Wheatgrass Nutrition

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A glass of wheatgrass juice on a table.
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Wheatgrass is the sprouted portion of the wheat plant. Unlike wheat, wheatgrass is gluten-free and, as its name denotes, resembles grass. It is found in both wild and cultivated environments. Wheatgrass contains vitamins and minerals and is available as powder, juice or raw grass you can juice at home.

Calories, Fat and Carbs

Wheatgrass provides a range of vitamins and minerals, while imposing very few calories. Per 100 grams -- about 2.8 ounces -- wheatgrass juice has about 20 calories, 2 grams of carbohydrates and 0.06 gram of fat. Its low calorie content and impressive nutrient profile make wheatgrass an efficient food choice for anyone pursuing a healthy lifestyle.

Wheatgrass Vitamins

Vitamins in wheatgrass include A, C, E and several B vitamins. The most prevalent vitamin in wheatgrass is pantothenic acid, or B-5. A 100-gram serving of wheatgrass contains 6 milligrams, a full milligram over the suggested 5-milligram daily intake. Pantothenic acid has many roles in the body, including breaking down and converting fats and carbohydrates into energy, maintaining digestive health, and assisting in the production of red blood cells and hormones.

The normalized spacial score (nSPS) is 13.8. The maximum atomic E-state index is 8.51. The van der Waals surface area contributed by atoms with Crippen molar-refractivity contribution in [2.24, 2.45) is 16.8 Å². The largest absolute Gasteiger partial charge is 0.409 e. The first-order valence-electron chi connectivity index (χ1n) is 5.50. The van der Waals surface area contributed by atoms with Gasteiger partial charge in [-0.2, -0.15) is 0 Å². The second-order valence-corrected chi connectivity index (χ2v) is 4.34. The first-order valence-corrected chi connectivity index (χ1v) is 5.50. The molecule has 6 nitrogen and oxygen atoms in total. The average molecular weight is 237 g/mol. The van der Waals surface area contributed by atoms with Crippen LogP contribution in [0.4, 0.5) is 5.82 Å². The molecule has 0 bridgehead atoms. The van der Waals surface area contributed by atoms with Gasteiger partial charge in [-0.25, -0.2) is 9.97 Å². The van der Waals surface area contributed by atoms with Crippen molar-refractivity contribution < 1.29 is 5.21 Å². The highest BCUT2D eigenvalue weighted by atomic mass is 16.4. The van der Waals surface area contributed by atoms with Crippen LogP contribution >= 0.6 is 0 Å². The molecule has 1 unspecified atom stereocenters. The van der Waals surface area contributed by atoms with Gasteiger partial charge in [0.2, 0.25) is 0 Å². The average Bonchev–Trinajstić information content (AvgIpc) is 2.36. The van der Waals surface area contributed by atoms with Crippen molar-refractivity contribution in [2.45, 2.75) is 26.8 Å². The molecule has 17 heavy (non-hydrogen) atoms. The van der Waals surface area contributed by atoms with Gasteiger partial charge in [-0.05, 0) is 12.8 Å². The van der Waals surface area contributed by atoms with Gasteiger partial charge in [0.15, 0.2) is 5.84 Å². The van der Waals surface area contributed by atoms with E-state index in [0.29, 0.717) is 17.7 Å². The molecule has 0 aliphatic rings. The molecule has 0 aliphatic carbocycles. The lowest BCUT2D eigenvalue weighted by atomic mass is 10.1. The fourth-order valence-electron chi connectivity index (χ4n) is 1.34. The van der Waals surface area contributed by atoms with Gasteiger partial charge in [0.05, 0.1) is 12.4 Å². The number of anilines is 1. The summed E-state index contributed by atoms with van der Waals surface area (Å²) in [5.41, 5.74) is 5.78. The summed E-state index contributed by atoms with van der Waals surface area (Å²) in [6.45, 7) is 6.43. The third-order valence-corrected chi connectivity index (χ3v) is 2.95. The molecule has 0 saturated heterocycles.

Wheatgrass Minerals

Iron, zinc, magnesium, potassium, phosphorus, calcium, sodium and selenium are all present in wheatgrass in at least trace amounts. A serving has 24 milligrams of magnesium, about 8 percent of the recommended dietary allowance for women. Magnesium helps oxygenate blood and keep energy levels high. One serving also has 147 milligrams -- about 3 percent of the RDA -- of potassium, which helps maintain the body's water and electrolyte levels while also protecting heart health.

Possible Help for Digestive Issues

Researchers from the Israel Institute of Technology studied wheatgrass's potential to help with ulcerative colitis, a condition that causes chronic inflammation of the large intestine. Participants in the study consumed either a placebo or just over 3 ounces of wheatgrass juice daily for a month. Results showed participants who consumed wheatgrass experienced reduced symptoms. The results of this study were published in the April 2002 issue of the "Scandinavian Journal of Gastroenterology."

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